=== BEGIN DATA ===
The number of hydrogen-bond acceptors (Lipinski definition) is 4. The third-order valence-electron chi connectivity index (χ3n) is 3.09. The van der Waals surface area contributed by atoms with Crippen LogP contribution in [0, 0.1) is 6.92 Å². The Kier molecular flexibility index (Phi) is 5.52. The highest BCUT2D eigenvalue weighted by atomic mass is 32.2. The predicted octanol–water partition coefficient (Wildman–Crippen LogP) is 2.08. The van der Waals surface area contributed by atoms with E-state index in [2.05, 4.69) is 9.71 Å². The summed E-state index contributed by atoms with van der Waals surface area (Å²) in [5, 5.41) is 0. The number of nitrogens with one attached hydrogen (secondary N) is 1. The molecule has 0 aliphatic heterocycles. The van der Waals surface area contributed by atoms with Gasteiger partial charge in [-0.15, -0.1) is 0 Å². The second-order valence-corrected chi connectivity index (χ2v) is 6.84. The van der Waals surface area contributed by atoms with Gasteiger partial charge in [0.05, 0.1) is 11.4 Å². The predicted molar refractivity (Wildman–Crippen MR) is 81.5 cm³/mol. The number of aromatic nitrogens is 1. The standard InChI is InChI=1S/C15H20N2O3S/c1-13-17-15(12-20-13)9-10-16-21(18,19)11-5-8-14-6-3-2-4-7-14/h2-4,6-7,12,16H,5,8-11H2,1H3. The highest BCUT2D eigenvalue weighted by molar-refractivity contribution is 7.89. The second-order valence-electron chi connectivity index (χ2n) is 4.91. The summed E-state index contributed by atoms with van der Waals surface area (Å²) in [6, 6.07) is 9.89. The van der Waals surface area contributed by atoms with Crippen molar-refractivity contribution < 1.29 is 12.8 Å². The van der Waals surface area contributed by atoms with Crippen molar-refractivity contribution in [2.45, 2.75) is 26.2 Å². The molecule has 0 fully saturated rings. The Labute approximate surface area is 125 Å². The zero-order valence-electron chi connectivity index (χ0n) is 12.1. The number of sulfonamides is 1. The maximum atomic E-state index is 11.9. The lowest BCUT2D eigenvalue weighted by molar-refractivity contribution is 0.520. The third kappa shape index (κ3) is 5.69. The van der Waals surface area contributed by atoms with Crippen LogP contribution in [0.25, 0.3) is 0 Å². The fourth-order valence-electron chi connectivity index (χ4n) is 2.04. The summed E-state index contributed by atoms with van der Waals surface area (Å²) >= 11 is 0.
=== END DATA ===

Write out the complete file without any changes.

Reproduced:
The number of hydrogen-bond acceptors (Lipinski definition) is 4. The third-order valence-electron chi connectivity index (χ3n) is 3.09. The van der Waals surface area contributed by atoms with Crippen LogP contribution in [0, 0.1) is 6.92 Å². The Kier molecular flexibility index (Phi) is 5.52. The highest BCUT2D eigenvalue weighted by atomic mass is 32.2. The predicted octanol–water partition coefficient (Wildman–Crippen LogP) is 2.08. The van der Waals surface area contributed by atoms with E-state index in [2.05, 4.69) is 9.71 Å². The summed E-state index contributed by atoms with van der Waals surface area (Å²) in [5, 5.41) is 0. The number of nitrogens with one attached hydrogen (secondary N) is 1. The molecule has 0 aliphatic heterocycles. The van der Waals surface area contributed by atoms with Gasteiger partial charge in [-0.15, -0.1) is 0 Å². The second-order valence-corrected chi connectivity index (χ2v) is 6.84. The van der Waals surface area contributed by atoms with Gasteiger partial charge in [0.05, 0.1) is 11.4 Å². The predicted molar refractivity (Wildman–Crippen MR) is 81.5 cm³/mol. The number of aromatic nitrogens is 1. The standard InChI is InChI=1S/C15H20N2O3S/c1-13-17-15(12-20-13)9-10-16-21(18,19)11-5-8-14-6-3-2-4-7-14/h2-4,6-7,12,16H,5,8-11H2,1H3. The highest BCUT2D eigenvalue weighted by molar-refractivity contribution is 7.89. The second-order valence-electron chi connectivity index (χ2n) is 4.91. The summed E-state index contributed by atoms with van der Waals surface area (Å²) in [6, 6.07) is 9.89. The van der Waals surface area contributed by atoms with Crippen molar-refractivity contribution < 1.29 is 12.8 Å². The van der Waals surface area contributed by atoms with Crippen molar-refractivity contribution in [2.45, 2.75) is 26.2 Å². The molecule has 0 fully saturated rings. The Labute approximate surface area is 125 Å². The zero-order valence-electron chi connectivity index (χ0n) is 12.1. The number of sulfonamides is 1. The maximum atomic E-state index is 11.9. The lowest BCUT2D eigenvalue weighted by molar-refractivity contribution is 0.520. The third kappa shape index (κ3) is 5.69. The van der Waals surface area contributed by atoms with Crippen LogP contribution in [0.25, 0.3) is 0 Å². The fourth-order valence-electron chi connectivity index (χ4n) is 2.04. The summed E-state index contributed by atoms with van der Waals surface area (Å²) >= 11 is 0.